The treatment with four selected lactobacilli, given by means of oral chewable tablets, was able to significantly decrease each bacterial group concentration after 2 weeks, even if this had no influence on VSC levels, as already discussed. Nonetheless, it is interesting to point out the ability of this specific association of beneficial bacteria to help the restoration of a plausibly healthier oral flora in subjects chronically treated with PPIs. As it could be reasonably expected, the majority of the oral cavity flora at the end of the supplementation period was represented by lactobacilli (64.96%), thus demonstrating the effective ability of such strains to integrate into the autochthonous microbiota and to modify its composition.

There are some interesting papers demonstrating the usefulness of lactobacilli, or other beneficial bacteria, in the amelioration or attenuation of periodontal disease or other unfavorable conditions that could affect the oral cavity [37-40]. A randomized controlled trial confirmed the plaque inhibition, anti-inflammatory, and antimicrobial effects of Lactobacillus reuteri Prodentis, actually an association of two different microorganisms, given by means of lozenges at a daily dose of 108 viable cells of each strain [37].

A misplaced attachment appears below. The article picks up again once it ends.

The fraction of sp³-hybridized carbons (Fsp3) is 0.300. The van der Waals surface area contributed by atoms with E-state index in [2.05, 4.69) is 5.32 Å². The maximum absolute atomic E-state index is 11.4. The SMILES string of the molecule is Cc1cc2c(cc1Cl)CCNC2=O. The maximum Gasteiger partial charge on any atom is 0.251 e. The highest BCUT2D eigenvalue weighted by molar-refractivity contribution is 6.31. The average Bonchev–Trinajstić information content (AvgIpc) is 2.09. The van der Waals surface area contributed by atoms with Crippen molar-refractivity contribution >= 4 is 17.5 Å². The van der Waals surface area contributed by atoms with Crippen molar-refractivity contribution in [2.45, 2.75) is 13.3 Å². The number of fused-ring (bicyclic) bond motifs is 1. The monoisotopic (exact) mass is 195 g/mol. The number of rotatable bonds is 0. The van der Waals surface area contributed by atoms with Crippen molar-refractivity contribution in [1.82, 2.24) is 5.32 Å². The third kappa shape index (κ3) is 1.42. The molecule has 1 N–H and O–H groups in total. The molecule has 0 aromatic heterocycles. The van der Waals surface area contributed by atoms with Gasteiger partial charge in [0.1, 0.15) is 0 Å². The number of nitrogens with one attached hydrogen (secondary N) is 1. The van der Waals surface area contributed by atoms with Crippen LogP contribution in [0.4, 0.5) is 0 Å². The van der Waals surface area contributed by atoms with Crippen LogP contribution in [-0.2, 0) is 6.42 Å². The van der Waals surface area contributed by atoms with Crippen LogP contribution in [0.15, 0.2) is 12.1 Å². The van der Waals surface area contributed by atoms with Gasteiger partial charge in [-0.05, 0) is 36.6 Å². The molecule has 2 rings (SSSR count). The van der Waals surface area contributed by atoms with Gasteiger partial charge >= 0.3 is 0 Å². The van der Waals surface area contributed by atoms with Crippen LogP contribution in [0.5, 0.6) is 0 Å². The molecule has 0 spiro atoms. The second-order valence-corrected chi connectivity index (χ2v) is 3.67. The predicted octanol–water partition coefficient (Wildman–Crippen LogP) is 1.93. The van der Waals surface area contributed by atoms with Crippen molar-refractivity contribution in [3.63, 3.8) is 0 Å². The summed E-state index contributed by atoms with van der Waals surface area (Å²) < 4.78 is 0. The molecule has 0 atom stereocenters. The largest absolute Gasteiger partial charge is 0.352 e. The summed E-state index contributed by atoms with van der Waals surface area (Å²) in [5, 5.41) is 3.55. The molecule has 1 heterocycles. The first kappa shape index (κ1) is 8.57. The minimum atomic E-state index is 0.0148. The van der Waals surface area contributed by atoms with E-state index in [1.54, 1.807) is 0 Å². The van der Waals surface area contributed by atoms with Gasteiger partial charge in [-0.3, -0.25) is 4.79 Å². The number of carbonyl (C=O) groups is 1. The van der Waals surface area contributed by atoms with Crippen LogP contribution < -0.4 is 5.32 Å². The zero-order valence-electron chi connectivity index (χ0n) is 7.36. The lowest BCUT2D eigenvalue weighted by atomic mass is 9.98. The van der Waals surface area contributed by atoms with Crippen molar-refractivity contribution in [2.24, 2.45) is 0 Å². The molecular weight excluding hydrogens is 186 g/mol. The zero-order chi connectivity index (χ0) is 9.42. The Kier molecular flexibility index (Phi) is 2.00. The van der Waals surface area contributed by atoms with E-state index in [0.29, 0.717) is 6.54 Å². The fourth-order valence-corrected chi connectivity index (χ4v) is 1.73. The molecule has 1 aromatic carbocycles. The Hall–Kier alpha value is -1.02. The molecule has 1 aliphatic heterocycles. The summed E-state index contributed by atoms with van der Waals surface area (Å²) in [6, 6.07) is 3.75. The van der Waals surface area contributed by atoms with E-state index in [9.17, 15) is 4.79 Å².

It is well known that probiotics may affect the oral ecology by specifically preventing the adherence of other bacteria and by modifying the protein composition of salivary pellicle. Probiotic microorganisms could modify the protein composition of the pellicle by two different ways, namely binding to and the degradation of salivary proteins [41]. Most probiotics lower the pH so that other potentially harmful microorganisms cannot form dental plaque and calculus that causes oral inflammation.

Other mechanisms considered to be responsible for the beneficial clinical effects of probiotics include a direct interaction with pathogenic bacteria [42], an increase of the host immune response [43] and a production of antimicrobial substances such as organic acids, hydrogen peroxide and bacteriocins [44].

Our study, even if not directly focused on specific oro-dental health indexes, demonstrated the ability of four selected lactobacilli to reduce the concentration of coliforms and sulfite-reducing bacteria (SRB) in the oral cavity in subjects treated with acid suppressive drugs.